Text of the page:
The decoupling of a users physical machine from the desktop and software

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Desktop Virtualization Authors: Vinod Mohan, Peter Silva, Bruce Popky, Jayaram Krishnaswamy, Bob Gourley

Related Topics: Citrix Virtualization Journal, Desktop Virtualization Journal

Desktop Virtualization: Article

Don't Be Fooled! There's More To Desktop Virtualization than VDI

Flexibility determines if you will succeed

8th Virtualization Expo New York

My role allows me to speak with many different people (customers, technologists, coworkers, administrators, etc). I've been able to see presentations comparing the different desktop virtualization solutions out there.  One of the problems I see is that many of the solutions only focus on one aspect of desktop virtualization, and that is the VDI model.

VDI is only one aspect of the entire desktop virtualization solution.  This is a concept that many fail to comprehend. For example, I attended Gartner ITExpo and was amazed at how many people I talked to only thought about the VDI scenario (you know VDI, allowing you to have a remote virtual desktop running on a hypervisor in the data center).  When I talked to people about the other options, I could see their eyes light up.

If you are reading this and only know about the VDI version, the I suggest you take a look at FlexCast to get a better understanding at all of the different options out there (FYI, even the CIO magazine identifies there is more to desktop virtualization than VDI). But in a nutshell, there is more to desktop virtualization. It can include:

  • Hosted shared desktop
  • Hosted VM-based VDI desktop
  • Hosted blade PCs
  • Streamed local desktop
  • Virtual Apps to installed desktops
  • Local VM-based desktop
  • I want to focus on the Streamed local desktops scenario. This is the one that really got people's attention at Gartner.  Why?  Because most organizations do not do a big bang effect of replacing their end point devices. Instead, most have a rolling lifecycle where each year a portion of the endpoints are upgraded and over the course of 3-4 years the entire desktop environment has been upgraded. Once the process completes, it starts over, never ending.  

    Let's now say you are embarking on a desktop virtualization project.  It seems like  a waste of resources and money to idle those desktops that are only 1 year old. They are powerful enough to run Windows 7 and the latest applications, so why would we not use the hardware we already have?  This is where the streamed local desktop comes in. It uses the same XenDesktop infrastructure, the same OS images, the same application layer and the same personalization layer.  The only thing that changed is the hardware layer.  

    As money always seems to speak louder than words, think about it this way: If you have 3,000 desktops and they are replaced every 3 years on a rolling cycle, that means 1,000 of those desktop are less than 1 year old.  If you estimate 50-100 virtual desktops on a hypervisor (Citrix XenServer, Microsoft Hyper-V or VMware ESX) then you need 10-20 fewer physical servers, which is a substantial cost savings (and even greater if you are using a hypervisor that costs money).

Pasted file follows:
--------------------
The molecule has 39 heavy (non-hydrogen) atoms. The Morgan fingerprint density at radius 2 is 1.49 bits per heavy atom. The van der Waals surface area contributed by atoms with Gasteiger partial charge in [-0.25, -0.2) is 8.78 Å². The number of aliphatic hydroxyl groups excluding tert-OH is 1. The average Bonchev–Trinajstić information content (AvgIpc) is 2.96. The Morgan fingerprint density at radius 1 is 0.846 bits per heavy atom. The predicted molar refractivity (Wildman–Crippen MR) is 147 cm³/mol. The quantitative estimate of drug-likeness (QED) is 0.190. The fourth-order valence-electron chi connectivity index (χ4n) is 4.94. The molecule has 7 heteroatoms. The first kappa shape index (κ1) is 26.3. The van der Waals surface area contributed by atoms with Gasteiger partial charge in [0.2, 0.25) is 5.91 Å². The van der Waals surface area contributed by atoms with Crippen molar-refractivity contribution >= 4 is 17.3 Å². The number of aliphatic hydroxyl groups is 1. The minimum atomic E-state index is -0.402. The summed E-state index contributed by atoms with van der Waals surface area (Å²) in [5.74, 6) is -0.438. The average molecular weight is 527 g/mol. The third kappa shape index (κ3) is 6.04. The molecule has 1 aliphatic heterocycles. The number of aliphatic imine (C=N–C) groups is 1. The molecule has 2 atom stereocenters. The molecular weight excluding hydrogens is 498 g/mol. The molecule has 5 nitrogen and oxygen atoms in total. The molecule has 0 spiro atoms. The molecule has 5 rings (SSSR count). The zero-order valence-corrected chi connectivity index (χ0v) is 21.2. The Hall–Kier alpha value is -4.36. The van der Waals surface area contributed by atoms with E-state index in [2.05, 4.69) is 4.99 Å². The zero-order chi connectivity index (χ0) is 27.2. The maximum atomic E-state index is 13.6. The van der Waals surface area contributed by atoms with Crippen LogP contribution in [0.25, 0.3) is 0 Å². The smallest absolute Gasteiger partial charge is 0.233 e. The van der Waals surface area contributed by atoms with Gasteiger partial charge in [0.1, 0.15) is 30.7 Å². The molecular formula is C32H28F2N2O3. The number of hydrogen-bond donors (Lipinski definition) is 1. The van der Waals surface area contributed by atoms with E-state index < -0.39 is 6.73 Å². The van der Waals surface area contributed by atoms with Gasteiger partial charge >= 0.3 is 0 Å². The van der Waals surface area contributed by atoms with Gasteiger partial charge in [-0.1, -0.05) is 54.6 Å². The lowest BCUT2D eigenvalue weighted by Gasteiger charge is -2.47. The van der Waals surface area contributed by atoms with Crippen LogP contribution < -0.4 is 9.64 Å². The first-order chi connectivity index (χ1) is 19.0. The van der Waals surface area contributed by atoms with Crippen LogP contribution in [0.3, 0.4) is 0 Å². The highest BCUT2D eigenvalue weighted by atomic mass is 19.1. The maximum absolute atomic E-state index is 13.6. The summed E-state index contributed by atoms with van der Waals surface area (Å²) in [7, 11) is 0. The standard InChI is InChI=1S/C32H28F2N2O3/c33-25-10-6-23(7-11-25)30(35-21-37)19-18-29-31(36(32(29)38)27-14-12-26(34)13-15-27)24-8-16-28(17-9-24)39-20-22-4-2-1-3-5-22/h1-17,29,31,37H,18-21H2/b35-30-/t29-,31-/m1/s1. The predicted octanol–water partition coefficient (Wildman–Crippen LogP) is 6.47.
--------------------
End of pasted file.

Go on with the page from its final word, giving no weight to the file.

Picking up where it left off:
So I encourage all of you to not think about the VDI-only solution but instead to look at your environment as a whole. Chances are you will see that VDI-only might work for you, but probably isn't the best way to run your business. Think about it this way... You can create documents in Notepad, but would you really base your business on a solution that only does one thing, or would you use a more complete solution like Microsoft Word that gives you options?

    More Stories By Daniel Feller

    Daniel Feller, Lead Architect of Worldwide Consulting Solutions for Citrix, is responsible for providing enterprise-level architectures and recommendations for those interested in desktop virtualization and VDI. He is charged with helping organizations architect the next-generation desktop, including all flavors of desktop virtualization (hosted shared desktops, hosted VM-based desktops, hosted Blade PC desktops, local streamed desktops, and local VM-based desktops). Many of the desktop virtualization architecture decisions also focuses on client hypervisors, and application virtualization.

    In his role, Daniel has provided insights and recommendations to many of the world’s largest organizations across the world.

    In addition to private, customer-related work, Daniel’s public initiatives includes the creation of best practices, design recommendations, reference architectures and training initiatives focused on the core desktop virtualization concepts. Being the person behind the scenes, you can reach/follow Daniel via Twitter and on the Virtualize My Desktop site.

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